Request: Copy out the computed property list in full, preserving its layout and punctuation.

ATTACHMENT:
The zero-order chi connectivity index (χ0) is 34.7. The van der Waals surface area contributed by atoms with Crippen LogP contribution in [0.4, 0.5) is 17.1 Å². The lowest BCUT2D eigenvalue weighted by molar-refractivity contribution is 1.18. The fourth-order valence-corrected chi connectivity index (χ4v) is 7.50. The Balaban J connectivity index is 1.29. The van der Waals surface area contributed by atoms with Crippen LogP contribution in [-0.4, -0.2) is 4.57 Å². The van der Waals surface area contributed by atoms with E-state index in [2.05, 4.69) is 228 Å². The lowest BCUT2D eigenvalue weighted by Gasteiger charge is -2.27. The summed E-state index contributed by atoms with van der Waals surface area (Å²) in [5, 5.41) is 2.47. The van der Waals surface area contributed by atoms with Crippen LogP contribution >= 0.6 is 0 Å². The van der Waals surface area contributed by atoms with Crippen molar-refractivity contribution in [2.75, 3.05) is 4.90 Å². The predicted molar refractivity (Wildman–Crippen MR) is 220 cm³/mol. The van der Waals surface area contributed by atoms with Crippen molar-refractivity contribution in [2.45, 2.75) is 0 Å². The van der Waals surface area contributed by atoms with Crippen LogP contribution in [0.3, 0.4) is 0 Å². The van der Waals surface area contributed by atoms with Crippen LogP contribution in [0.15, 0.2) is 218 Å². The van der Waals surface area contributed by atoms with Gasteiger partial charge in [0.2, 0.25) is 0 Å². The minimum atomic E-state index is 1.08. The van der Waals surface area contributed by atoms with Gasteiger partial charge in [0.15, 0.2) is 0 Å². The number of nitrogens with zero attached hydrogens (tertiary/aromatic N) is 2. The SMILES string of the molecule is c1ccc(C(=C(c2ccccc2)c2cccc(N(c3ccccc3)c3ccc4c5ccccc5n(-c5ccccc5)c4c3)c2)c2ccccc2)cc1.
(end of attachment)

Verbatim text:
The zero-order chi connectivity index (χ0) is 34.7. The van der Waals surface area contributed by atoms with Crippen LogP contribution in [0.4, 0.5) is 17.1 Å². The lowest BCUT2D eigenvalue weighted by molar-refractivity contribution is 1.18. The fourth-order valence-corrected chi connectivity index (χ4v) is 7.50. The Balaban J connectivity index is 1.29. The van der Waals surface area contributed by atoms with Crippen LogP contribution in [-0.4, -0.2) is 4.57 Å². The van der Waals surface area contributed by atoms with E-state index in [2.05, 4.69) is 228 Å². The lowest BCUT2D eigenvalue weighted by Gasteiger charge is -2.27. The summed E-state index contributed by atoms with van der Waals surface area (Å²) in [5, 5.41) is 2.47. The van der Waals surface area contributed by atoms with Crippen LogP contribution >= 0.6 is 0 Å². The van der Waals surface area contributed by atoms with Crippen molar-refractivity contribution in [2.75, 3.05) is 4.90 Å². The predicted molar refractivity (Wildman–Crippen MR) is 220 cm³/mol. The van der Waals surface area contributed by atoms with Crippen molar-refractivity contribution in [2.45, 2.75) is 0 Å². The van der Waals surface area contributed by atoms with Crippen LogP contribution in [0.3, 0.4) is 0 Å². The van der Waals surface area contributed by atoms with Crippen LogP contribution in [0.15, 0.2) is 218 Å². The van der Waals surface area contributed by atoms with Gasteiger partial charge in [0.2, 0.25) is 0 Å². The minimum atomic E-state index is 1.08. The van der Waals surface area contributed by atoms with Gasteiger partial charge in [0.15, 0.2) is 0 Å². The number of nitrogens with zero attached hydrogens (tertiary/aromatic N) is 2. The SMILES string of the molecule is c1ccc(C(=C(c2ccccc2)c2cccc(N(c3ccccc3)c3ccc4c5ccccc5n(-c5ccccc5)c4c3)c2)c2ccccc2)cc1.